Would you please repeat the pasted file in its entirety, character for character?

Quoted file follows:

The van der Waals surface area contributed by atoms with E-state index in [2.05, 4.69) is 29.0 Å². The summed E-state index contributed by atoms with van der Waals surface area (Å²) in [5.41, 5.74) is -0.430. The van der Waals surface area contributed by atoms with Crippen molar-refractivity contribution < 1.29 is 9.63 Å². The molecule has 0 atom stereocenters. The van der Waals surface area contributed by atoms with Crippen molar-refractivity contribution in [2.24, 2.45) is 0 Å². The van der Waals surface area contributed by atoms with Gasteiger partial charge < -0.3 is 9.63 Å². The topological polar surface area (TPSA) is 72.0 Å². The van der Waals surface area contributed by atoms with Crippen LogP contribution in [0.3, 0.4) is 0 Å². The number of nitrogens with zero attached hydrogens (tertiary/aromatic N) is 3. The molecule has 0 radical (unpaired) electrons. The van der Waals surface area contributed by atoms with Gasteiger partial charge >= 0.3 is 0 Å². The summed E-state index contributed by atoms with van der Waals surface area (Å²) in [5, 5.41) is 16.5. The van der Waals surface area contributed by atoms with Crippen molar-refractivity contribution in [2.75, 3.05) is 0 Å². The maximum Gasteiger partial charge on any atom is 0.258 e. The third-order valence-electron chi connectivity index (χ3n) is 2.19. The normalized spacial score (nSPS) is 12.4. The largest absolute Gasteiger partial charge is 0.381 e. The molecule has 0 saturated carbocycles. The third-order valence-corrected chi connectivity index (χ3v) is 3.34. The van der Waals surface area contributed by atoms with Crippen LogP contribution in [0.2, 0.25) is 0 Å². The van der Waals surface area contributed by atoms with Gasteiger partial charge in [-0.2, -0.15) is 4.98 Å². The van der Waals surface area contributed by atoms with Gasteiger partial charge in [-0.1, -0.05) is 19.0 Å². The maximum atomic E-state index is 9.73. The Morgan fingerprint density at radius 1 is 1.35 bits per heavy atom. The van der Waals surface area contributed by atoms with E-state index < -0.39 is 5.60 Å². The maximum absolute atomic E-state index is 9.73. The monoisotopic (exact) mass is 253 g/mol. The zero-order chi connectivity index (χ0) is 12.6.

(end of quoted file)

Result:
The van der Waals surface area contributed by atoms with E-state index in [2.05, 4.69) is 29.0 Å². The summed E-state index contributed by atoms with van der Waals surface area (Å²) in [5.41, 5.74) is -0.430. The van der Waals surface area contributed by atoms with Crippen molar-refractivity contribution < 1.29 is 9.63 Å². The molecule has 0 atom stereocenters. The van der Waals surface area contributed by atoms with Crippen molar-refractivity contribution in [2.24, 2.45) is 0 Å². The van der Waals surface area contributed by atoms with Gasteiger partial charge < -0.3 is 9.63 Å². The topological polar surface area (TPSA) is 72.0 Å². The van der Waals surface area contributed by atoms with Crippen LogP contribution in [0.3, 0.4) is 0 Å². The number of nitrogens with zero attached hydrogens (tertiary/aromatic N) is 3. The molecule has 0 radical (unpaired) electrons. The van der Waals surface area contributed by atoms with Gasteiger partial charge >= 0.3 is 0 Å². The summed E-state index contributed by atoms with van der Waals surface area (Å²) in [5, 5.41) is 16.5. The van der Waals surface area contributed by atoms with Crippen molar-refractivity contribution in [2.75, 3.05) is 0 Å². The maximum Gasteiger partial charge on any atom is 0.258 e. The third-order valence-electron chi connectivity index (χ3n) is 2.19. The normalized spacial score (nSPS) is 12.4. The largest absolute Gasteiger partial charge is 0.381 e. The molecule has 0 saturated carbocycles. The third-order valence-corrected chi connectivity index (χ3v) is 3.34. The van der Waals surface area contributed by atoms with Crippen LogP contribution in [0.2, 0.25) is 0 Å². The van der Waals surface area contributed by atoms with Gasteiger partial charge in [-0.2, -0.15) is 4.98 Å². The van der Waals surface area contributed by atoms with Gasteiger partial charge in [-0.1, -0.05) is 19.0 Å². The maximum atomic E-state index is 9.73. The Morgan fingerprint density at radius 1 is 1.35 bits per heavy atom. The van der Waals surface area contributed by atoms with E-state index < -0.39 is 5.60 Å². The maximum absolute atomic E-state index is 9.73. The monoisotopic (exact) mass is 253 g/mol. The zero-order chi connectivity index (χ0) is 12.6.